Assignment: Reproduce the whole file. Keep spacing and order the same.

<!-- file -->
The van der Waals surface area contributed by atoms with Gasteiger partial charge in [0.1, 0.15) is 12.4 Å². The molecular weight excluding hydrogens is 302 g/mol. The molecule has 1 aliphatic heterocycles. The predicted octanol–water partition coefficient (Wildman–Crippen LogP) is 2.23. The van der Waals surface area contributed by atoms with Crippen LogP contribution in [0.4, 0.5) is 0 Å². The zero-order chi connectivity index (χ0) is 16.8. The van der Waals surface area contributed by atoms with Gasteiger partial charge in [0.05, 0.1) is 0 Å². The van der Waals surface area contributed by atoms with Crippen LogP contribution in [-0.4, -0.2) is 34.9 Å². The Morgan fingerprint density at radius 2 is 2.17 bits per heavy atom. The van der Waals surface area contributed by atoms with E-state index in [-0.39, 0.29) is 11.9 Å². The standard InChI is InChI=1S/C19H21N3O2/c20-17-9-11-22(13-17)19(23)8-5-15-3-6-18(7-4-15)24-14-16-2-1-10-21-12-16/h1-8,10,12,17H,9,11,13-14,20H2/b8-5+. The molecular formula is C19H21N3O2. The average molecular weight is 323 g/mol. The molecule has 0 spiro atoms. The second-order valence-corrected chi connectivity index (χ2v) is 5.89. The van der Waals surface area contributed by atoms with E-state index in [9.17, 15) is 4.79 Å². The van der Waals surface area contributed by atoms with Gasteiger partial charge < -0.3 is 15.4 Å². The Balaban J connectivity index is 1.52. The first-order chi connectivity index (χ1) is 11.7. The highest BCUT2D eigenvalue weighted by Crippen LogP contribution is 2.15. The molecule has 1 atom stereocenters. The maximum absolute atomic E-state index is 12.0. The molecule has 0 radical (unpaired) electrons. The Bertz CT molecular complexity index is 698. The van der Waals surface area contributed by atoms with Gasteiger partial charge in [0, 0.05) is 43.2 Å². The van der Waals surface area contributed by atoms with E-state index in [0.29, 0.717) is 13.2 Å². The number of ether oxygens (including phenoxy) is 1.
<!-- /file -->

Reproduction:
The van der Waals surface area contributed by atoms with Gasteiger partial charge in [0.1, 0.15) is 12.4 Å². The molecular weight excluding hydrogens is 302 g/mol. The molecule has 1 aliphatic heterocycles. The predicted octanol–water partition coefficient (Wildman–Crippen LogP) is 2.23. The van der Waals surface area contributed by atoms with Crippen LogP contribution in [0.4, 0.5) is 0 Å². The zero-order chi connectivity index (χ0) is 16.8. The van der Waals surface area contributed by atoms with Gasteiger partial charge in [0.05, 0.1) is 0 Å². The van der Waals surface area contributed by atoms with Crippen LogP contribution in [-0.4, -0.2) is 34.9 Å². The Morgan fingerprint density at radius 2 is 2.17 bits per heavy atom. The van der Waals surface area contributed by atoms with E-state index in [-0.39, 0.29) is 11.9 Å². The standard InChI is InChI=1S/C19H21N3O2/c20-17-9-11-22(13-17)19(23)8-5-15-3-6-18(7-4-15)24-14-16-2-1-10-21-12-16/h1-8,10,12,17H,9,11,13-14,20H2/b8-5+. The molecular formula is C19H21N3O2. The average molecular weight is 323 g/mol. The molecule has 0 spiro atoms. The second-order valence-corrected chi connectivity index (χ2v) is 5.89. The van der Waals surface area contributed by atoms with E-state index in [9.17, 15) is 4.79 Å². The van der Waals surface area contributed by atoms with Gasteiger partial charge < -0.3 is 15.4 Å². The Balaban J connectivity index is 1.52. The first-order chi connectivity index (χ1) is 11.7. The highest BCUT2D eigenvalue weighted by Crippen LogP contribution is 2.15. The molecule has 1 atom stereocenters. The maximum absolute atomic E-state index is 12.0. The molecule has 0 radical (unpaired) electrons. The Bertz CT molecular complexity index is 698. The van der Waals surface area contributed by atoms with Gasteiger partial charge in [0, 0.05) is 43.2 Å². The van der Waals surface area contributed by atoms with E-state index in [0.29, 0.717) is 13.2 Å². The number of ether oxygens (including phenoxy) is 1.